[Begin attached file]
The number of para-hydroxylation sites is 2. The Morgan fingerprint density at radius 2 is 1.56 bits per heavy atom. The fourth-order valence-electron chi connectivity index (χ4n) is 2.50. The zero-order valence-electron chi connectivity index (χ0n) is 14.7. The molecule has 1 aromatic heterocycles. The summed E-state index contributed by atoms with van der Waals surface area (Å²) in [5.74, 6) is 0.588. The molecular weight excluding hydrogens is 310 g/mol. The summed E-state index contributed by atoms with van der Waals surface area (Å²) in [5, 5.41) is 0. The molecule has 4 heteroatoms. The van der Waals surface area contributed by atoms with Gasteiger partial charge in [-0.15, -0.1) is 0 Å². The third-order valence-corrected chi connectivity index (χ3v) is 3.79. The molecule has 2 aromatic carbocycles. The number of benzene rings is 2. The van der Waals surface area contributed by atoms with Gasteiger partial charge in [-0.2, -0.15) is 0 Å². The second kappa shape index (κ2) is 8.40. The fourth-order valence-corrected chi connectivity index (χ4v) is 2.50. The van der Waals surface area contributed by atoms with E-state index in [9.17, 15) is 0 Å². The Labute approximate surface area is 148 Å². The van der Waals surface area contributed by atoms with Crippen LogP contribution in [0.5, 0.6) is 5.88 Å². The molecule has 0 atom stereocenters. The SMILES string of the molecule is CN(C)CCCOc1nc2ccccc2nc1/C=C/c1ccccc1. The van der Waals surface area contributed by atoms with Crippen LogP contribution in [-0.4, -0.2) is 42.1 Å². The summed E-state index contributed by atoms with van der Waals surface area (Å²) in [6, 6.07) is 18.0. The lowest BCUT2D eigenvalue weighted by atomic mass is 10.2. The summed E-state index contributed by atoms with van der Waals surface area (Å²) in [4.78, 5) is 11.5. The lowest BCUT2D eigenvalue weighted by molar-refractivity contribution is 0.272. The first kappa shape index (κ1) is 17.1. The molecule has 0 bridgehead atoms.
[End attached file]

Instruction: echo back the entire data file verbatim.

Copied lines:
The number of para-hydroxylation sites is 2. The Morgan fingerprint density at radius 2 is 1.56 bits per heavy atom. The fourth-order valence-electron chi connectivity index (χ4n) is 2.50. The zero-order valence-electron chi connectivity index (χ0n) is 14.7. The molecule has 1 aromatic heterocycles. The summed E-state index contributed by atoms with van der Waals surface area (Å²) in [5.74, 6) is 0.588. The molecular weight excluding hydrogens is 310 g/mol. The summed E-state index contributed by atoms with van der Waals surface area (Å²) in [5, 5.41) is 0. The molecule has 4 heteroatoms. The van der Waals surface area contributed by atoms with Gasteiger partial charge in [-0.15, -0.1) is 0 Å². The third-order valence-corrected chi connectivity index (χ3v) is 3.79. The molecule has 2 aromatic carbocycles. The number of benzene rings is 2. The van der Waals surface area contributed by atoms with Gasteiger partial charge in [-0.2, -0.15) is 0 Å². The second kappa shape index (κ2) is 8.40. The fourth-order valence-corrected chi connectivity index (χ4v) is 2.50. The van der Waals surface area contributed by atoms with E-state index in [9.17, 15) is 0 Å². The Labute approximate surface area is 148 Å². The van der Waals surface area contributed by atoms with Crippen LogP contribution in [0.5, 0.6) is 5.88 Å². The molecule has 0 atom stereocenters. The SMILES string of the molecule is CN(C)CCCOc1nc2ccccc2nc1/C=C/c1ccccc1. The van der Waals surface area contributed by atoms with Crippen LogP contribution in [-0.4, -0.2) is 42.1 Å². The summed E-state index contributed by atoms with van der Waals surface area (Å²) in [6, 6.07) is 18.0. The lowest BCUT2D eigenvalue weighted by atomic mass is 10.2. The summed E-state index contributed by atoms with van der Waals surface area (Å²) in [4.78, 5) is 11.5. The lowest BCUT2D eigenvalue weighted by molar-refractivity contribution is 0.272. The first kappa shape index (κ1) is 17.1. The molecule has 0 bridgehead atoms.